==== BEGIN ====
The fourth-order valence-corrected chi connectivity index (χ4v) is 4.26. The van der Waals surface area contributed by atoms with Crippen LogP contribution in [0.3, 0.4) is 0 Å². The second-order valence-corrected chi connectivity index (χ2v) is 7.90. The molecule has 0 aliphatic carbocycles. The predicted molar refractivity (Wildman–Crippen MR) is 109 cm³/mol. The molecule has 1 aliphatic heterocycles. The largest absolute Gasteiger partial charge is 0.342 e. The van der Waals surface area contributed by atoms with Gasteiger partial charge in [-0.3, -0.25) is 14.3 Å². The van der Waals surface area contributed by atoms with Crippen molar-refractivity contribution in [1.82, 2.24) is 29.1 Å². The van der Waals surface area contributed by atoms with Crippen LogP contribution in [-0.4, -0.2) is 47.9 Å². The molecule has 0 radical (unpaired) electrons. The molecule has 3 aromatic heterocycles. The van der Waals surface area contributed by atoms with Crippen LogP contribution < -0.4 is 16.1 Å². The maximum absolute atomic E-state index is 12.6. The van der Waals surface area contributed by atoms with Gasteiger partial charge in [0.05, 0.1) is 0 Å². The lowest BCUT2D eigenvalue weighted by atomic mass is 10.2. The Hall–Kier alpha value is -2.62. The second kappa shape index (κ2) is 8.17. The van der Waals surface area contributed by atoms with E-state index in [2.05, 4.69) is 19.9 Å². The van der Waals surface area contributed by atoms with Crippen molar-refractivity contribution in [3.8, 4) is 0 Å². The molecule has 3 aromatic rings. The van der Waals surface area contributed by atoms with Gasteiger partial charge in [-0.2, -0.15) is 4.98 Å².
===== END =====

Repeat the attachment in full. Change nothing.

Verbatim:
The fourth-order valence-corrected chi connectivity index (χ4v) is 4.26. The van der Waals surface area contributed by atoms with Crippen LogP contribution in [0.3, 0.4) is 0 Å². The second-order valence-corrected chi connectivity index (χ2v) is 7.90. The molecule has 0 aliphatic carbocycles. The predicted molar refractivity (Wildman–Crippen MR) is 109 cm³/mol. The molecule has 1 aliphatic heterocycles. The largest absolute Gasteiger partial charge is 0.342 e. The van der Waals surface area contributed by atoms with Gasteiger partial charge in [-0.3, -0.25) is 14.3 Å². The van der Waals surface area contributed by atoms with Crippen molar-refractivity contribution in [1.82, 2.24) is 29.1 Å². The van der Waals surface area contributed by atoms with Crippen LogP contribution in [-0.4, -0.2) is 47.9 Å². The molecule has 0 radical (unpaired) electrons. The molecule has 3 aromatic heterocycles. The van der Waals surface area contributed by atoms with Crippen LogP contribution < -0.4 is 16.1 Å². The maximum absolute atomic E-state index is 12.6. The van der Waals surface area contributed by atoms with Gasteiger partial charge in [0.05, 0.1) is 0 Å². The lowest BCUT2D eigenvalue weighted by atomic mass is 10.2. The Hall–Kier alpha value is -2.62. The second kappa shape index (κ2) is 8.17. The van der Waals surface area contributed by atoms with E-state index in [2.05, 4.69) is 19.9 Å². The van der Waals surface area contributed by atoms with Crippen molar-refractivity contribution in [3.8, 4) is 0 Å². The molecule has 3 aromatic rings. The van der Waals surface area contributed by atoms with Gasteiger partial charge in [-0.2, -0.15) is 4.98 Å².